The financial crisis saw over $50 trillion in wealth being wiped out as well as several banks. The rise of emerging markets combined with globalisation, the impact of data technologies, the increased influence of external stakeholders and continued repercussions from the aforementioned global crisis all now combine in a landscape of uncertainty and complexity.
The fast-changing African marketplace is causing many companies to initiate business transformation programmes to better position themselves and also to allow a clearer strategy regarding risk appetite, risk attitudes and approaches, while considering investing or operating on the continent.
Company boards and management in Africa are now, more than ever, under pressure to reform how risk is assessed and then to monitor the effect of such risk on their organisation’s performance. Threequarters of CEOs in our Africa survey say that they anticipate changes to their risk management strategy this year. Each director should understand the company’s key risks and be comfortable that management is appropriately addressing those risks.
When 2011 brought the tsunami in Japan and floods in Thailand, many companies were surprised at how these distant disasters affected their supply chains. Around the world, companies realised they needed to address unexpected or unplanned risks. It’s the same for directors, as they are concerned about the risks that are around the corner, ones their companies cannot see yet.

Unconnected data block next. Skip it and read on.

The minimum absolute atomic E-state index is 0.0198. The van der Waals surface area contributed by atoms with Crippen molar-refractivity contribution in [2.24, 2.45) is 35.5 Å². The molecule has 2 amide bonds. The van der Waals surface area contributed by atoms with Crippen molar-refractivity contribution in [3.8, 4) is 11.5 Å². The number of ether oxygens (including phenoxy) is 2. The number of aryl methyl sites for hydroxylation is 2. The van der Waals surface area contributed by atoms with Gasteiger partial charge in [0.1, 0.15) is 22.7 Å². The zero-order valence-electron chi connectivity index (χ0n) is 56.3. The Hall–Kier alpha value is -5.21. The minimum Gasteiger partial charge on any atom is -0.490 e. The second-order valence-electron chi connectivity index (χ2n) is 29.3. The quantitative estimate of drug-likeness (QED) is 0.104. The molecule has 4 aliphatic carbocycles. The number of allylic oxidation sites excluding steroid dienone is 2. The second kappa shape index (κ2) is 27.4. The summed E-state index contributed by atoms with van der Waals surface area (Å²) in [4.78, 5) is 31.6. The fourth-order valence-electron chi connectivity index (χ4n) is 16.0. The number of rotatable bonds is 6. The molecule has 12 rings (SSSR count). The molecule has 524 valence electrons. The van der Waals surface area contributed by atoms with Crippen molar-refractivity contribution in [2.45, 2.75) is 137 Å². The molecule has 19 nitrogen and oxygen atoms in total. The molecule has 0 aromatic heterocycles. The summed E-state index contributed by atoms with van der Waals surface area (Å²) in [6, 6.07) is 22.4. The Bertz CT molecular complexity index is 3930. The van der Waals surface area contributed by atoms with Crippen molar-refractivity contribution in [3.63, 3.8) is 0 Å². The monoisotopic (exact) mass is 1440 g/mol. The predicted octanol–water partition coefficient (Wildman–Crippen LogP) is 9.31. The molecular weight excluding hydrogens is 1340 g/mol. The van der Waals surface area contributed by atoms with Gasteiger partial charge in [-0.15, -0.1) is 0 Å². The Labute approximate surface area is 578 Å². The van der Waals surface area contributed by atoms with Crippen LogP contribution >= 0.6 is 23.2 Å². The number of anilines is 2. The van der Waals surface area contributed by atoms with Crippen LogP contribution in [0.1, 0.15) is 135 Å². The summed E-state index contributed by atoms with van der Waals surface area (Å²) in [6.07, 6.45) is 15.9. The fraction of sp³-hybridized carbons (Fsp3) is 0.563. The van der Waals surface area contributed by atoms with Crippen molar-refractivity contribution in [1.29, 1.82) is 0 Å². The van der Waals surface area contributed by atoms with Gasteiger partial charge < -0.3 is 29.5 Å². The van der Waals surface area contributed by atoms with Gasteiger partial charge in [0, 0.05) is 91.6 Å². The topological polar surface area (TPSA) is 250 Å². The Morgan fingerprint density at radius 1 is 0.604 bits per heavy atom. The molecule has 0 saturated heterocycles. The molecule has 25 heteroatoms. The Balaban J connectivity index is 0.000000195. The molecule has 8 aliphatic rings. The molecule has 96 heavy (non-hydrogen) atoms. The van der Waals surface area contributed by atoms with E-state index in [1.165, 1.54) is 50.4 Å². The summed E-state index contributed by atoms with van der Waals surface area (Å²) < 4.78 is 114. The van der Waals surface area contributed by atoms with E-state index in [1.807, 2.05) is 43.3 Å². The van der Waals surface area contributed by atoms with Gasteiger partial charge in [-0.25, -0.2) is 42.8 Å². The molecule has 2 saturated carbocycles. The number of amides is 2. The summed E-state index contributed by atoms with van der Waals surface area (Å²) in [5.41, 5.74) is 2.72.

This points to the need for proper crisis management plans. In our survey, CEOs are roughly split between those who say that risk management is centralised (54%) and those who say it is decentralised (44%) in their organisations. The majority say that they dedicate more risk management resources to predicting high-impact events (56%); fewer say that they dedicate resources to recovering from risk events, should they occur (41%).
Tarek Cherif, President of Groupe Alliance in the chemicals and construction sectors and of CONECT, an employer representation organisation in Tunisia, puts an emphasis on a predictive approach and on selectivity with regard to risk management. Growth accompanied by high risk is, according to him, ‘incompatible with the size of our companies, which tend to be small or medium sized, as the appearance of a significant risk could push them under’.